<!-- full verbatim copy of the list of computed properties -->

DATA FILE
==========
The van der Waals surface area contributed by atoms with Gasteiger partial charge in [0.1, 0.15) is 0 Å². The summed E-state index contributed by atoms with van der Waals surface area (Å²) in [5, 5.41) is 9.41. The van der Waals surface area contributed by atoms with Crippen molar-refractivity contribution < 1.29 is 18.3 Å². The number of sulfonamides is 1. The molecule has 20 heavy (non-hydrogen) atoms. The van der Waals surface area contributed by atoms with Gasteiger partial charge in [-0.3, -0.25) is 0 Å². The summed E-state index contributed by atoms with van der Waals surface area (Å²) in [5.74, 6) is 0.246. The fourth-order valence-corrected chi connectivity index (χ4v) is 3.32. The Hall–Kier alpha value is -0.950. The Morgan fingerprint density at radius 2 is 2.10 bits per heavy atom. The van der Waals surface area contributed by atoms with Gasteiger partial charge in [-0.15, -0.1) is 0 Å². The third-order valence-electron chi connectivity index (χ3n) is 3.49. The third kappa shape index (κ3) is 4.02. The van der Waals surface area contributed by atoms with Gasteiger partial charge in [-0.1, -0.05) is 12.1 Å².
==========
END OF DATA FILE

The van der Waals surface area contributed by atoms with Gasteiger partial charge in [0.1, 0.15) is 0 Å². The summed E-state index contributed by atoms with van der Waals surface area (Å²) in [5, 5.41) is 9.41. The van der Waals surface area contributed by atoms with Crippen molar-refractivity contribution < 1.29 is 18.3 Å². The number of sulfonamides is 1. The molecule has 20 heavy (non-hydrogen) atoms. The van der Waals surface area contributed by atoms with Gasteiger partial charge in [-0.3, -0.25) is 0 Å². The summed E-state index contributed by atoms with van der Waals surface area (Å²) in [5.74, 6) is 0.246. The fourth-order valence-corrected chi connectivity index (χ4v) is 3.32. The Hall–Kier alpha value is -0.950. The Morgan fingerprint density at radius 2 is 2.10 bits per heavy atom. The van der Waals surface area contributed by atoms with Gasteiger partial charge in [-0.15, -0.1) is 0 Å². The third-order valence-electron chi connectivity index (χ3n) is 3.49. The third kappa shape index (κ3) is 4.02. The van der Waals surface area contributed by atoms with Gasteiger partial charge in [-0.1, -0.05) is 12.1 Å².